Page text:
Vernal Cabaret – Gershwin Hotel – NYC

Vernal Cabaret – Gershwin Hotel – NYC

Saturday night I was among the 20 performers celebrating the Nesenkeag Coop Farm & the New Framer Development Project in NY. With Mike Bisio on bass we performed the following program:
– Aqueros Montanhos
– Pasejade au Col de Pierefitte
– O Toulouse
– La Vie en Rose
– Mahicanituck
and the premiere of our lastest composition :
Duo for Crème Chantilly (whipped cream) and Double Bass.
You can have a virtual taste of the event with 2 videos below. Stay tuned for the family easter lunch full report!

Chips (2)

Chips (2)
HOME MADE CHIPS
1- Peel potatoes. I made 2 batches. For the first batch I used 1 Russet potatoe and for the second batch 1 Yukon. The Yukon is tastier. To cut the potatoes really thin I used the potato peeler ($1) and let them soak in cold water for 10 minutes.

Home Chips

2- I drained the potatoes in a colander & dried them really
well.

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3- In my small wok I poured the whole 16 Fl.OZ bottle of safflower
oil and turn the heat high.

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4- I test the heat of the oil by carefully holding the end of one chip into the oil. If the chip “fries” then it is hot enough & I can gently slide my dry potatoes in.

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5- When the chips are golden I remove them with a slotted spoon and drain them on a paper towel.

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6- Salt & pepper to taste. Set on a plate and it is ready to serve. I
hate the first batch while I made the second! I repeated the steps to fry
the second batch making sure I removed all the small bits & pieces form
the oil. Also I did let the oil return to high temperature before frying the
rest.

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7- The oil can be reused a few times. I waited for it to cool and then strained it back into the bottle that I label and save in the fridge.

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8- My chips were delicious — though I have to confess that they are not exactly like my grandfather’s, mostly because we had professional deep fryers at the hotel so that make much crispier chips.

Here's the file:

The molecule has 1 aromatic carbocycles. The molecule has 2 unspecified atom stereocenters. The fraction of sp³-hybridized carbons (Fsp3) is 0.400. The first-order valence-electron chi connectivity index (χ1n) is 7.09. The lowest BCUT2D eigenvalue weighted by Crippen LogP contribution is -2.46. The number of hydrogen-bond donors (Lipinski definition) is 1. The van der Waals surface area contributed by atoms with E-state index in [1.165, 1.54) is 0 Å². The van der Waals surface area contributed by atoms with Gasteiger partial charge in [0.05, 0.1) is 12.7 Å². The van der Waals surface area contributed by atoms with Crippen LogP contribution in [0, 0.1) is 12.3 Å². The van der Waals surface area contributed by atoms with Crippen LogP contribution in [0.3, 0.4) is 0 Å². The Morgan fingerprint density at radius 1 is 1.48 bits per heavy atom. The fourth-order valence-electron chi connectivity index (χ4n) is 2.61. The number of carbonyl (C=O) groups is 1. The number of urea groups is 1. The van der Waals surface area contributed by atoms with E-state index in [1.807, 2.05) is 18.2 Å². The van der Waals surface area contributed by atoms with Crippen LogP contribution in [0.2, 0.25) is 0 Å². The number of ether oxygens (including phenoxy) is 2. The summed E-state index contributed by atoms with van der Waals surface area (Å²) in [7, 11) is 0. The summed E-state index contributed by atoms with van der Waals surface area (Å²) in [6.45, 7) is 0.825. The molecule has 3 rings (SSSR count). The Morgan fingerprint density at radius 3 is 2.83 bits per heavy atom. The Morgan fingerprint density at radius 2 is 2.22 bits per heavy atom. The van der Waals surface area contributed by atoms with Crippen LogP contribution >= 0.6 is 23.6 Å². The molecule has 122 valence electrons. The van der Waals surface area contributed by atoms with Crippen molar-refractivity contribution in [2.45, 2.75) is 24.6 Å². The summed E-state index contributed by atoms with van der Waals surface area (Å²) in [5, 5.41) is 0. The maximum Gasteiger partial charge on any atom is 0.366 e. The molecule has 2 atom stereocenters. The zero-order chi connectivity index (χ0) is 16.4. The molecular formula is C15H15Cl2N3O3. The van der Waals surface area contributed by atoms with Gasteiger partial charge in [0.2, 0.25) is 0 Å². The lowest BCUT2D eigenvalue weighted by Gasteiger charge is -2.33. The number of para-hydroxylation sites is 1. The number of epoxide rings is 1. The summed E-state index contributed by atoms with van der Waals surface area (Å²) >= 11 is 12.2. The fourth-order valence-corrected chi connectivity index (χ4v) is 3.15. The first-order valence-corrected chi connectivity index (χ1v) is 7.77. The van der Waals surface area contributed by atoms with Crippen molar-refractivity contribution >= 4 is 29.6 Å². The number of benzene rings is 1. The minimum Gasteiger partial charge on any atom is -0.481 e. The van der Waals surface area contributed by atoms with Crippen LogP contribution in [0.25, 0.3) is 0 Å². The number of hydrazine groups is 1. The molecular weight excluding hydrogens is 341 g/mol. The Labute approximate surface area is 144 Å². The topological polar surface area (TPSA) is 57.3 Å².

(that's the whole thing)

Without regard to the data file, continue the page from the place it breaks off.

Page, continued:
Voilà et Bon Appetit!

Chips (1)

Chips (1)

When I walked from 25th Street in Manhattan to Park Slope a few weeks ago, I came across this store on Greenwich Street. I have seen chips displays before at grocery stores, but never as a display window facing the street. It looked like some art installation:
chips
chipschips

Chips, chips & chips & more chips. Two big windows full of chips! I don’t
eat chips. One: I don’t snack, two: I rarely eat sandwiches or hamburgers, so
not many occasion to find them on my plate. But I actually decline them when
they are offered, unless I know they are homemade. Commercial ones are always
too salty and I don’t like their taste.
But this display brought back some nostalgic memories of my grandfather Joseph Peyrafitte (1891-1973):

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Bon Papa Joseph, as we always called him, presided over the family hotel-restaurant kitchen in Luchon, French Pyrenees, all his life — except when he went to England as a French apprenti cuisinier (I am trying to find out more about this part of his life, because it was the time when Escoffier was there too! Though my grandfather is younger, I always wondered if he ever met him) and when he went for his 4 years of military service, followed by 4 years of war. So, the potato chip display brought me back in time; below is a scan of a page taken from one of his many menu notebooks (merci Pierre!). This one is dated May 31, 1965, and the P. Chip or Potato Chips are served as an accompaniment to Cailles